Confessions of a self-described Sybarite.
I first heard the word “sybaritic” when a handsome law professor told me I was nuts for disliking my home town of Los Angeles. “The sunshine, the water, the sybaritic lifestyle…” he said dreamily while staring out the window at a steel gray Washington D.C. day. I nodded, pretended I knew what “sybaritic” meant, raced home and opened my dictionary:
syb·a·rit·ic /ˌsibəˈridik/ adjective. Fond of sensuous luxury or pleasure; self-indulgent.
I closed my dictionary. The handsome law professor was completely out to lunch. Didn’t he know Angelenos eat plain cans of tuna because “abs are made in the kitchen” or that they suck down green smoothies that smell like chloroform? They were nowhere close to the people I had met in Florence, who were just as thin and good looking, but ate gnocchi in gorgonzola sauce and took four hour naps.
Putting aside my professor’s delusion, I couldn’t stop thinking about the word, which derives from “sybarite” (syb·a·rite/ˈsibəˌrīt/noun, a person who is self-indulgent in their fondness for sensuous luxury). Turns out back in the day the Greek city of Sybaris really knew how to party and indulge, known among the Greeks for its feasts and other excesses. And while Sybaris later fell to marauding neighbors, its legacy lives on.
The more I read about sybarites, the more the inevitable conclusion became clear. Hi, my name is Adeline and I am a sybarite. While I’ve never gone in for truly expensive clothes or handbags, I’ve been known to spend my last $600 on a hotel room with a huge marble tub, where I soaked in a bubble bath for hours, stack of books and a bottle of Champagne at my side. Soft-scrambled eggs with caviar have ruined regular scrambled eggs forever. My favorite way to spend a birthday is to stare into space while soaking in mineral hot springs under an inky desert sky. I’m not ashamed to admit that milk chocolate is better than dark chocolate. Because pleasure.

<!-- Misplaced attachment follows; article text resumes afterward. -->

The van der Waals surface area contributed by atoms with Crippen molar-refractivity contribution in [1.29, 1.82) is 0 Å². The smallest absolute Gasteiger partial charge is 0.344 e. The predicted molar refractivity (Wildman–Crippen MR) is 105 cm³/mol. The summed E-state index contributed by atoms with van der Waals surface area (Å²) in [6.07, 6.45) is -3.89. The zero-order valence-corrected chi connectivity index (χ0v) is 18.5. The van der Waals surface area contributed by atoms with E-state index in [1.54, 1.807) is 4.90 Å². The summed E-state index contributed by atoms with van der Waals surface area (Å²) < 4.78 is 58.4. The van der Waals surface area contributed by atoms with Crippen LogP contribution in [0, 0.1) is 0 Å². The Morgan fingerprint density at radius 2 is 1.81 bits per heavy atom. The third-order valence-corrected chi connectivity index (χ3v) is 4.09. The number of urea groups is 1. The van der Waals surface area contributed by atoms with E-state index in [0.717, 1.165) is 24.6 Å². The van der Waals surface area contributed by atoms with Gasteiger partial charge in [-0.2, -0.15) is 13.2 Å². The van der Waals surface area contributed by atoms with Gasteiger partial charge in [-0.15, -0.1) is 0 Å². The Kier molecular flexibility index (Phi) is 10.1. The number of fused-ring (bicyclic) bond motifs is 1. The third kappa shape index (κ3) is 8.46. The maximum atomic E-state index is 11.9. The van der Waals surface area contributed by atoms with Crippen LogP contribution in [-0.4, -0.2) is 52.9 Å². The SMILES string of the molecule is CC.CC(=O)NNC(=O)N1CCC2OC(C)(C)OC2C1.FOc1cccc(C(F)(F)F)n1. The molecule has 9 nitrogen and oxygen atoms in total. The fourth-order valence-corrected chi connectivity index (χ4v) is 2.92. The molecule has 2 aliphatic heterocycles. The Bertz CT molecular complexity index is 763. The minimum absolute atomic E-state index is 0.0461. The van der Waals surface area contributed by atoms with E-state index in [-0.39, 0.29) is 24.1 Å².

I can’t really afford any of the above-mentioned things (other than the milk chocolate) but I skew towards pleasure in inexpensive ways too. I’ve made my small patio area a haven for hummingbirds and spend hours lying in the sun listening for the hum of their wings. By the second or third date, I’ll invite the new guy over for a roast chicken dripping in butter. I’m almost fifty and spend almost all summer at the local beach boogie boarding, eating hot dogs and collecting shells. Because pleasure.
A Sybarite joins Medium.
When I first joined Medium, it was simply to follow one of my favorite writers. Then I saw that anyone could write for it — there were no real gatekeepers! — and I dove right in. But soon I fell victim to a familiar trap; I became overly interested in my stats, how to get curated, and how to increase my exposure. Why this happened, I’ll never know. I don’t make a living based on writing. None of any of that matters. And yet there I was, suddenly trying to emulate popular writers. I got over that quickly, and had a self-reckoning, as I explain here. But through this whole process, I couldn’t help but notice that this place is flooded with self-help/life-hack advice — or the worst, how to “make it” on Medium — and you know what? It’s a little boring. I’m bored.